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October 2000 (Volume 9, Number 9)
Physics Olympiad students doing lab work at University of Maryland training camp. Photo courtesy of AIP
Gregory Price from Falls Church, Virginia, was the top U.S. scorer, placing 16th overall, and winning a silver medal. Anthony Miller from Hopewell, New Jersey, Michael Vrable from Del Mar, California, Jason Oh from Cockeysville, Maryland, and Joseph Yu from Irvine, California, all received bronze medals. The United States team finished seventh overall, with China, Russia and India taking the top three spots respectively. The U.S. was also one of only five countries (China, Russia, Hungary and Iran being the other four) that had all five team members win medals.
Price, a sophomore at Thomas Jefferson High School for Science and Technology, won his silver medal and 16th place ranking despite having never taken a formal physics course. He drew on his long-standing fascination with science and innate mathematical ability - he is a member of his school's math team and spends several hours a week honing his problem-solving skills - along with an old college physics textbook, to solve assigned problems. In addition to the Physics Olympiad, Price took first place among high school sophomores in the largest math competition in the U.S., and placed second among his peers in a major national computing contest.
Among the bronze medalists, Vrable is a senior at Torrey Pines High School, and has represented his school in science olympiads every year since he was a freshman. A National Merit finalist, he also takes math and computer science classes at the University of California, San Diego, and plans to attend Harvey Mudd College next year. He says his favorite event was called "Mission Possible," with the objective of building "a Rube-Goldberg-like machine." Miller, who attends Hopewell Valley CHS, gained valuable problem-solving experience in physics during a summer internship at Princeton Plasma Physics Laboratory in 1997, where he worked on the development of a residual gas analyzer system for the lab's new NSTX reactor. Joseph Yu is a senior at University High School, where he is president of both the math and science clubs. In addition to being highly active in various physics and math competitions, he plays the piano and enjoys playing basketball and bridge in his spare time. Bronze medalist Jason Oh will be attending CalTech this fall, studying both physics and mathematics.
This competition is "a showcase for the best and brightest in the world," says Dr. Bernard Khoury, American Association of Physics Teachers (AAPT) Executive Director. AAPT hosts the students while they attend the U.S. Physics Training Camp, which prepares them for the rigorous International Olympiad.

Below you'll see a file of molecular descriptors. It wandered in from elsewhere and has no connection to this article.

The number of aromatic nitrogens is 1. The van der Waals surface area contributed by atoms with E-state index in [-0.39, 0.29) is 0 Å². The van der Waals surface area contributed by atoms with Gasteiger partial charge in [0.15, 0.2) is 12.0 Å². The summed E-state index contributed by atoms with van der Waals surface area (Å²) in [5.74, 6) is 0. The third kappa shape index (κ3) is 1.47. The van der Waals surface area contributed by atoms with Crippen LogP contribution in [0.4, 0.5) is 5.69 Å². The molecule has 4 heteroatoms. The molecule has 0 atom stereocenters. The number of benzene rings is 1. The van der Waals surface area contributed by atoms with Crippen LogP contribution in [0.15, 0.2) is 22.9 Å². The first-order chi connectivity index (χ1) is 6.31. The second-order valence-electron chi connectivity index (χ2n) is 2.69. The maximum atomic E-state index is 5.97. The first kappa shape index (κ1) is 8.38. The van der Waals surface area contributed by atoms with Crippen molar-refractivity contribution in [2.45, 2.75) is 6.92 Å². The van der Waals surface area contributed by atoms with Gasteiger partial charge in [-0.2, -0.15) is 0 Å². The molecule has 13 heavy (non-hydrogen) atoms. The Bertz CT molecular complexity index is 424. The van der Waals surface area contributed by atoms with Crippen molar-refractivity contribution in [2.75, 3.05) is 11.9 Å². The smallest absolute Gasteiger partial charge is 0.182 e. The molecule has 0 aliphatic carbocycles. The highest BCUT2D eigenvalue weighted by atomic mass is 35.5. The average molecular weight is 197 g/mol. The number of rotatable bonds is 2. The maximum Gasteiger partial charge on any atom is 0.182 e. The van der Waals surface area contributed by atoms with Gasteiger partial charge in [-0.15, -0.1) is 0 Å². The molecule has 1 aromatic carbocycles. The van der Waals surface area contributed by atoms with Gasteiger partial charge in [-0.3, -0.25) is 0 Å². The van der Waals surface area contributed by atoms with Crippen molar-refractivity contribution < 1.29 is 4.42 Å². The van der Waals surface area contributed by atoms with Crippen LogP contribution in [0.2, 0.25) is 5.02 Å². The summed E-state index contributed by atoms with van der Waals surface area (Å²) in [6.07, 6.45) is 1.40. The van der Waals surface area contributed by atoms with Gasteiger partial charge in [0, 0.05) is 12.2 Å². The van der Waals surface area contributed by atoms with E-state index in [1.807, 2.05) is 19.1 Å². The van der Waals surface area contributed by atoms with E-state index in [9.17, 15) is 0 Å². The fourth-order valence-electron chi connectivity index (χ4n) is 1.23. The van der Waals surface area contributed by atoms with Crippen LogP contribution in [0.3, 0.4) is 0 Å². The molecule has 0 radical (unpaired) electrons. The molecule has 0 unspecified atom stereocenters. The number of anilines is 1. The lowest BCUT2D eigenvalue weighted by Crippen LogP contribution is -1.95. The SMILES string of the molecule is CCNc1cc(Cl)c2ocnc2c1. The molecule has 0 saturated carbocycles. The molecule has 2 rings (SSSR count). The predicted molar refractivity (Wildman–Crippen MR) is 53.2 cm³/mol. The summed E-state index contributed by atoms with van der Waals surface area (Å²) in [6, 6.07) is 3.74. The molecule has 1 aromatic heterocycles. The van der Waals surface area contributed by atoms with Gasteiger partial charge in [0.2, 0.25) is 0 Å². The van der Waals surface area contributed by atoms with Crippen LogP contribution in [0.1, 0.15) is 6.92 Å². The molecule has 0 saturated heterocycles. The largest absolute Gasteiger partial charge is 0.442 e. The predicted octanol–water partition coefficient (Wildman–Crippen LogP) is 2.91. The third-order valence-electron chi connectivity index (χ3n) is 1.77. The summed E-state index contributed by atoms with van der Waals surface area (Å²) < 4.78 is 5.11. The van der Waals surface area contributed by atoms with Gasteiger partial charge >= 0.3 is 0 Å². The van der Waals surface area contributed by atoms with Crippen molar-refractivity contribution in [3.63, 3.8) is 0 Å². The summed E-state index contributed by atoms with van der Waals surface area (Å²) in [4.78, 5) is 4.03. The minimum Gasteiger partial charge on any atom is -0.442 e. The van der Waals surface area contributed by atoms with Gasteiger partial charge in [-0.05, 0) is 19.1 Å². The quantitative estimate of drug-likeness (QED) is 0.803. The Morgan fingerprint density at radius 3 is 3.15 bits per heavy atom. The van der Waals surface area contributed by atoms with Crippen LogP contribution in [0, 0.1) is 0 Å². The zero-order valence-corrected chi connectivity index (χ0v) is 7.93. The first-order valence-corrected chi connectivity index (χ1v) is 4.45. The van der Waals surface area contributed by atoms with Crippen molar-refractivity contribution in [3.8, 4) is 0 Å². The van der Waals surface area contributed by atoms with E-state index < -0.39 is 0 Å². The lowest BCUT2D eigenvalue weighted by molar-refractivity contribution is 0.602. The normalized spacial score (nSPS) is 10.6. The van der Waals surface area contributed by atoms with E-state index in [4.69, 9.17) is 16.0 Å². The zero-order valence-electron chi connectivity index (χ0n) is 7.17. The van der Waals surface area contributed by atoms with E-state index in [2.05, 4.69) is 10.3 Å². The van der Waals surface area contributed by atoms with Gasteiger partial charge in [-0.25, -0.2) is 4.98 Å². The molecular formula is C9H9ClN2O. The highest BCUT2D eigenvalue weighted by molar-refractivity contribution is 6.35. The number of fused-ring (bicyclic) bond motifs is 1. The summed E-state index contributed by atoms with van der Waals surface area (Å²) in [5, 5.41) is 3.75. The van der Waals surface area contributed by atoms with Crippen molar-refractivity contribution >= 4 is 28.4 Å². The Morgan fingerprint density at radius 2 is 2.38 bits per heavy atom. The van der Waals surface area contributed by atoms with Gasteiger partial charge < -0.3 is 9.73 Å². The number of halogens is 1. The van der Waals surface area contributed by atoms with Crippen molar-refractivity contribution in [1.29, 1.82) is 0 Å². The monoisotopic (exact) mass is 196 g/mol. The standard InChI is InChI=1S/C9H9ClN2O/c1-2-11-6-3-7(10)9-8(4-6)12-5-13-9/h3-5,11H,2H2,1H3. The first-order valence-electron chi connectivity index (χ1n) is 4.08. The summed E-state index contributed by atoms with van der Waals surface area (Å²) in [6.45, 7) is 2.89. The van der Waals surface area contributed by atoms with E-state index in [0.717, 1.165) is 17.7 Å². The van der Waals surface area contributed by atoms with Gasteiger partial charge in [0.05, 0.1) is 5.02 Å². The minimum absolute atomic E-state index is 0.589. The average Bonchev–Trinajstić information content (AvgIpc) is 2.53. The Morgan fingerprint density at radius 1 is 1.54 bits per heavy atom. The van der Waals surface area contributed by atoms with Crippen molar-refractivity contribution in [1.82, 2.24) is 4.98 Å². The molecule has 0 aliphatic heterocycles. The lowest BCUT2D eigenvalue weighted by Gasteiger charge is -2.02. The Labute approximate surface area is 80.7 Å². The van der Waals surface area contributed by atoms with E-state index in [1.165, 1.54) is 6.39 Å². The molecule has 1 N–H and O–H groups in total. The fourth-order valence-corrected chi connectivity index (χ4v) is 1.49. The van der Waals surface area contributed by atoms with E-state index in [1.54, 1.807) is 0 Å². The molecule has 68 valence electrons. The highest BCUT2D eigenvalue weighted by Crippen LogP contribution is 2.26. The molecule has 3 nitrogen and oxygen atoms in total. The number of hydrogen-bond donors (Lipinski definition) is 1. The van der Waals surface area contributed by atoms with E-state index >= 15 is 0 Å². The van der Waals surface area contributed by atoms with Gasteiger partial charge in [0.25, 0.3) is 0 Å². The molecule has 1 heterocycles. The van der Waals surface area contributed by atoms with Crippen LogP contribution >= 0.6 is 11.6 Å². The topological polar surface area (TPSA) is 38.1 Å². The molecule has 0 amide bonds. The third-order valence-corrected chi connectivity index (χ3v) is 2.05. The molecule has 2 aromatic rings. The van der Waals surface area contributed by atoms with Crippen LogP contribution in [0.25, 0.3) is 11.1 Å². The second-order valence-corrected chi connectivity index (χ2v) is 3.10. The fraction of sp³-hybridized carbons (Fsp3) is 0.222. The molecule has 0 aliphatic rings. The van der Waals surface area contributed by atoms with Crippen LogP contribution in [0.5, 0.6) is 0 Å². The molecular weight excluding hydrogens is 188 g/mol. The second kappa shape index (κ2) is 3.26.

During the camp, team members listen to guest lecturers and participate in a grueling five-hour practice exam, designed to simulate the rigorous testing that the team will endure in international competition. Based on this, the final team members are selected. This year's guest lecturers included Charles Bennett, an IBM Fellow who specializes in quantum computing, a discipline which aims to recast and enlarge our notions of information in light of quantum physics and put them to practical use, and Dick Berg of the University of Maryland, who administered a "Physics IQ test" to the team as part of his lecture.
One highlight of this year's training camp was a special tour of Washington, offering the students the rare opportunity to give national science and education leaders insight into the U.S. educational system. Activities included a special breakfast with several members of Congress, hosted by Vernon Ehlers (R-Mich.) and Rush Holt (D-NJ), both PhD physicists, to enable students to interact with their government leaders. Afterwards, they met with Presidential Science Advisor Neal Lane, Secretary of Education Richard Riley, Arthur Bienenstock, Associate Director for Science, Office of Science and Technology Policy, and Duncan Moore, Associate Director for Technology, OSTP. The U.S. team members also met with staff members at the National Science Foundation, who discovered that most of the students developed their interest in physics during their middle school years or later, often encouraged by parents or by teachers who used innovative teaching methods and allowed hands-on work.
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